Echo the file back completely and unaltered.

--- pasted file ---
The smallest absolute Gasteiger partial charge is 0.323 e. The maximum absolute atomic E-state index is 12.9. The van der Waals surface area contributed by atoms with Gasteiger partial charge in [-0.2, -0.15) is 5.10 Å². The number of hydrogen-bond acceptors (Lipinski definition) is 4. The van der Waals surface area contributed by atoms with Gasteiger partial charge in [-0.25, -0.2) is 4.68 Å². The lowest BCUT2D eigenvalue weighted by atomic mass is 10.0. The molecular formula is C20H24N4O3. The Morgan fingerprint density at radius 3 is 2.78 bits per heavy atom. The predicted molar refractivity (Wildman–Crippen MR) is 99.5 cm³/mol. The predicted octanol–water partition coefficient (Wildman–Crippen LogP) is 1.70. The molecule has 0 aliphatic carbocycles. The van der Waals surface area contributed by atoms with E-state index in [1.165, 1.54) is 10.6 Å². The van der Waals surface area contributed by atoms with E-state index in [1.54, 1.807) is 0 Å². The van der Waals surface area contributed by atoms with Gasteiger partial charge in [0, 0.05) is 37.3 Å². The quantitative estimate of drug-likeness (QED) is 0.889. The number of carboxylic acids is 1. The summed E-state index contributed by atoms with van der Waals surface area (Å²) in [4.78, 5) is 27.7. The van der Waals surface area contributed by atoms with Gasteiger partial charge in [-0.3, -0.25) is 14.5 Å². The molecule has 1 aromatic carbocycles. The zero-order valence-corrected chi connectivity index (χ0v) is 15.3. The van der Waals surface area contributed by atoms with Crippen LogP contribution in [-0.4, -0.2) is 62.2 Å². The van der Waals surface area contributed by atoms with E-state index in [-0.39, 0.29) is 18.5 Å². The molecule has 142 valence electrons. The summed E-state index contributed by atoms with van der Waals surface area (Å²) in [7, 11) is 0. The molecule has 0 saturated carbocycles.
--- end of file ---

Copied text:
The smallest absolute Gasteiger partial charge is 0.323 e. The maximum absolute atomic E-state index is 12.9. The van der Waals surface area contributed by atoms with Gasteiger partial charge in [-0.2, -0.15) is 5.10 Å². The number of hydrogen-bond acceptors (Lipinski definition) is 4. The van der Waals surface area contributed by atoms with Gasteiger partial charge in [-0.25, -0.2) is 4.68 Å². The lowest BCUT2D eigenvalue weighted by atomic mass is 10.0. The molecular formula is C20H24N4O3. The Morgan fingerprint density at radius 3 is 2.78 bits per heavy atom. The predicted molar refractivity (Wildman–Crippen MR) is 99.5 cm³/mol. The predicted octanol–water partition coefficient (Wildman–Crippen LogP) is 1.70. The molecule has 0 aliphatic carbocycles. The van der Waals surface area contributed by atoms with E-state index in [1.165, 1.54) is 10.6 Å². The van der Waals surface area contributed by atoms with E-state index in [1.54, 1.807) is 0 Å². The van der Waals surface area contributed by atoms with Gasteiger partial charge in [0, 0.05) is 37.3 Å². The quantitative estimate of drug-likeness (QED) is 0.889. The number of carboxylic acids is 1. The summed E-state index contributed by atoms with van der Waals surface area (Å²) in [4.78, 5) is 27.7. The van der Waals surface area contributed by atoms with Gasteiger partial charge in [-0.3, -0.25) is 14.5 Å². The molecule has 1 aromatic carbocycles. The zero-order valence-corrected chi connectivity index (χ0v) is 15.3. The van der Waals surface area contributed by atoms with Crippen LogP contribution in [-0.4, -0.2) is 62.2 Å². The van der Waals surface area contributed by atoms with E-state index in [-0.39, 0.29) is 18.5 Å². The molecule has 142 valence electrons. The summed E-state index contributed by atoms with van der Waals surface area (Å²) in [7, 11) is 0. The molecule has 0 saturated carbocycles.